Nigeria as a subject matter is inexhaustible and forms part of our daily ritual. Loving Gladys is an anthology of poetry and short stories that conveys everyday Nigerian subject matters. It takes the reader on a ride through the streets of the Nigerian reality, and with good use of imagery, it exposes the circumstances that characterise daily existence. When one asks questions like, what is your reality? What is our reality? What is the Nigerian reality? Loving Gladys does a fine job in articulating all prevalently held truths.
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Author of this book, Ibiene Bidiaque, in a very much relatable manner, brings to fore the everyday yearnings of the Nigerian citizen, and creatively captures the failings of what is thought to be the giant among her peers, in her poems. As one who is passionate about Nigeria, all her passion is experienced in this book.
With perfect use of the second person narrative, Onimisi is scrutinized by a rejected lover, who for long took out chunks of her skin because she blames herself for her failed relationship. Self-worth is an essential theme in this story, as the narrator struggles with this, throughout. However, she asks herself a vital question:
If she had not died, would you be having this conversation?
Furthermore, the reader is held spellbound as he follows Dike’s eccentric and non-conformist journey to secure Gladys’ love. Here, age and love stand side by side, while having the individual comes face to face with societal norms and culture.
Folarin is in a state of ambivalence, as he is torn between hating and loving Adebimpe at the same time. Could this be because she has attained the height that he could only dream of? Find out.
The last short story in this collection is typical if cunny man die, cunny man go bury am situation. Also, the reader notices the Benson motif which is evidently and beautifully portrayed.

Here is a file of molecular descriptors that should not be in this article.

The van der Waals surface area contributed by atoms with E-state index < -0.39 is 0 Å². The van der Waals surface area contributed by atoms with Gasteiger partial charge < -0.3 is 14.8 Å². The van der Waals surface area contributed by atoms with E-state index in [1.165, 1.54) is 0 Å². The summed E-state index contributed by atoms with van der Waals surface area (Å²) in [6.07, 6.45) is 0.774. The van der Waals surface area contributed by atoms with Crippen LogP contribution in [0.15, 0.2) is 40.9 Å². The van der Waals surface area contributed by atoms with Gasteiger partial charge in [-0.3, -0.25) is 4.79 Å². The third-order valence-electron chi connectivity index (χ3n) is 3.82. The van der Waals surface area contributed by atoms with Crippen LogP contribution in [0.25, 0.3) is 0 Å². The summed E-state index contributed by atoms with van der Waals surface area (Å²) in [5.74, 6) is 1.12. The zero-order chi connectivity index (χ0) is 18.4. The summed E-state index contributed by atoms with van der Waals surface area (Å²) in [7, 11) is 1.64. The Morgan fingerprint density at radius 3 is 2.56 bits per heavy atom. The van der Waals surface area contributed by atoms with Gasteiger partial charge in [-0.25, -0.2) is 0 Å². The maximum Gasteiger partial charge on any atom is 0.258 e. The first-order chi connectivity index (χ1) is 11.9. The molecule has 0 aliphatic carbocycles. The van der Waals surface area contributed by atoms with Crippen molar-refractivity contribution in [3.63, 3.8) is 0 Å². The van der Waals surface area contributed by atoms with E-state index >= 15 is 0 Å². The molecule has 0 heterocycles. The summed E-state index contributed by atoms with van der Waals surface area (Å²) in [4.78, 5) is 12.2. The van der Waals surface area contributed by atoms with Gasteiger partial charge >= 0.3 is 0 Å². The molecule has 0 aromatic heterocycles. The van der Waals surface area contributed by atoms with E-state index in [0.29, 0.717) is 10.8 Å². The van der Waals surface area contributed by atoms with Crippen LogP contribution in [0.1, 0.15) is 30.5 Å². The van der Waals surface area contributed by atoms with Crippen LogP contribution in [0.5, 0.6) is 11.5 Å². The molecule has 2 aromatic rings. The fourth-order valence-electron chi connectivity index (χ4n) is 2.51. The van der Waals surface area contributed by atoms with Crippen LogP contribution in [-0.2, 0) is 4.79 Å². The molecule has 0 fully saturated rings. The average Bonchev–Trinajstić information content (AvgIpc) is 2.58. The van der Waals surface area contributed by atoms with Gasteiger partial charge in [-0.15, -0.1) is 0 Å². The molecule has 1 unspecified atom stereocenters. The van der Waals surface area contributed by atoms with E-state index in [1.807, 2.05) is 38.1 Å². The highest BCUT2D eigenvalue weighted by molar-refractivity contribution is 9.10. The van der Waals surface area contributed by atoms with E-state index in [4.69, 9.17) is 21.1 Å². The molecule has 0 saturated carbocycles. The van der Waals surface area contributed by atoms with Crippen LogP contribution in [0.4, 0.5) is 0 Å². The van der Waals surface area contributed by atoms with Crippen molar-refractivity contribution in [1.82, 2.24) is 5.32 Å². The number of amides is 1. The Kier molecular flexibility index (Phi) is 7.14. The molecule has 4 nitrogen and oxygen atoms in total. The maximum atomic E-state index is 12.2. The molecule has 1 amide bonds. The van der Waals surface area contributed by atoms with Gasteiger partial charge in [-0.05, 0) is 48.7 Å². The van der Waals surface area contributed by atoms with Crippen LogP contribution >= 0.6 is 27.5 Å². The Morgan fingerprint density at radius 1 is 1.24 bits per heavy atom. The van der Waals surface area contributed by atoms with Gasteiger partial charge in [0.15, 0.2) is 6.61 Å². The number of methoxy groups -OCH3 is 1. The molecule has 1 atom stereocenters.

Ibiene shows the reader how politically and socially conscious she is with satirical poems. Her poems tell it like it is. They tell us who we are supposed to be, who we are, what we are supposed to be doing, and what we are doing. Nigerian Prayer is a mirror image of ourselves and the contraption called Nigeria. In a frenzy of all forms of imagery, it is a summation of our daily lives within a few pages. Nigerian Prayer points out and ridicules the ills of our society.
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The first stanza of Tribe says it all about our tribal relationship in Nigeria.
I am tar
I am enemy
I am not enough
We all want to get to the top at the same time, we want to seize it all at the same time, own it all at the same time, we are our own enemies at the same time, and we are better than ourselves at the same time. No one is patient enough to tolerate the other. Paranoia takes up the space of hope. We are foreigners in our own land.
Again, in How Do You Spell Nigeria, she uses great humour to put forth the alphabetical breakdown of Nigeria. In this expertly crafted process, I is really for I underestimated Boko Haram. Finally, Too Late gives us a photocopied recitation of our daily routine.
Loving Gladys is a book written for all. The diction style is simple and straight forward making it is easy to read and to grasp. The characteristic usage of all forms of imagery and humour gives Loving Gladys a rich outlook.
Nigeria as a theme is properly encapsulated in this book. Loving Gladys is basically proselytisation to all citizens to turn on their human sides. Touching virtually every aspect of life and living in Nigeria makes this book highly recommended to all.
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